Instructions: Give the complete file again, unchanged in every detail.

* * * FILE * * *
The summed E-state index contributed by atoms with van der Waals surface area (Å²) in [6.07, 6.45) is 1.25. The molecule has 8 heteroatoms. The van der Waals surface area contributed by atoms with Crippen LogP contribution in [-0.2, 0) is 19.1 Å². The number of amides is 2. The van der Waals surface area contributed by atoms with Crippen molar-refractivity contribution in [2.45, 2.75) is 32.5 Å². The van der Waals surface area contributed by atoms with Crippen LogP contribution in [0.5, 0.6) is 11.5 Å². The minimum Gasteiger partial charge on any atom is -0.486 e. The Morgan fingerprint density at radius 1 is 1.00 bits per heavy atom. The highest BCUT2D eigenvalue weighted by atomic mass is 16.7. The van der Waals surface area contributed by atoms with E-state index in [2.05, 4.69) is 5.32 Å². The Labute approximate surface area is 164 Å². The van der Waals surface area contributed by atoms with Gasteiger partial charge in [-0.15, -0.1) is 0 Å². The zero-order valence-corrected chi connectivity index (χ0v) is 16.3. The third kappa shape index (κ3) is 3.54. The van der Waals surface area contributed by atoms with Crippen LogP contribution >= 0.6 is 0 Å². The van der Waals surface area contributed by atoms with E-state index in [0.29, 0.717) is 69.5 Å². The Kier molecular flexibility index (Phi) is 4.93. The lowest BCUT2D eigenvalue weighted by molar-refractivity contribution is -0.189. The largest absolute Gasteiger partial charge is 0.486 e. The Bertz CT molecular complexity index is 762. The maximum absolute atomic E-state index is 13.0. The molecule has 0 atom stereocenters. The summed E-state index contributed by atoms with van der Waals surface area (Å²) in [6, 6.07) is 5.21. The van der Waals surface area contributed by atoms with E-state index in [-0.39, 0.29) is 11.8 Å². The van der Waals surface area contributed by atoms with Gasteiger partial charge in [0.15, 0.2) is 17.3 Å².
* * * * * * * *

The summed E-state index contributed by atoms with van der Waals surface area (Å²) in [6.07, 6.45) is 1.25. The molecule has 8 heteroatoms. The van der Waals surface area contributed by atoms with Crippen LogP contribution in [-0.2, 0) is 19.1 Å². The number of amides is 2. The van der Waals surface area contributed by atoms with Crippen molar-refractivity contribution in [2.45, 2.75) is 32.5 Å². The van der Waals surface area contributed by atoms with Crippen LogP contribution in [0.5, 0.6) is 11.5 Å². The minimum Gasteiger partial charge on any atom is -0.486 e. The Morgan fingerprint density at radius 1 is 1.00 bits per heavy atom. The highest BCUT2D eigenvalue weighted by atomic mass is 16.7. The van der Waals surface area contributed by atoms with E-state index in [2.05, 4.69) is 5.32 Å². The Labute approximate surface area is 164 Å². The van der Waals surface area contributed by atoms with Gasteiger partial charge in [-0.15, -0.1) is 0 Å². The zero-order valence-corrected chi connectivity index (χ0v) is 16.3. The third kappa shape index (κ3) is 3.54. The van der Waals surface area contributed by atoms with Crippen LogP contribution >= 0.6 is 0 Å². The van der Waals surface area contributed by atoms with E-state index in [0.29, 0.717) is 69.5 Å². The Kier molecular flexibility index (Phi) is 4.93. The lowest BCUT2D eigenvalue weighted by molar-refractivity contribution is -0.189. The largest absolute Gasteiger partial charge is 0.486 e. The Bertz CT molecular complexity index is 762. The maximum absolute atomic E-state index is 13.0. The molecule has 0 atom stereocenters. The summed E-state index contributed by atoms with van der Waals surface area (Å²) in [6, 6.07) is 5.21. The van der Waals surface area contributed by atoms with E-state index in [-0.39, 0.29) is 11.8 Å². The van der Waals surface area contributed by atoms with Gasteiger partial charge in [0.15, 0.2) is 17.3 Å².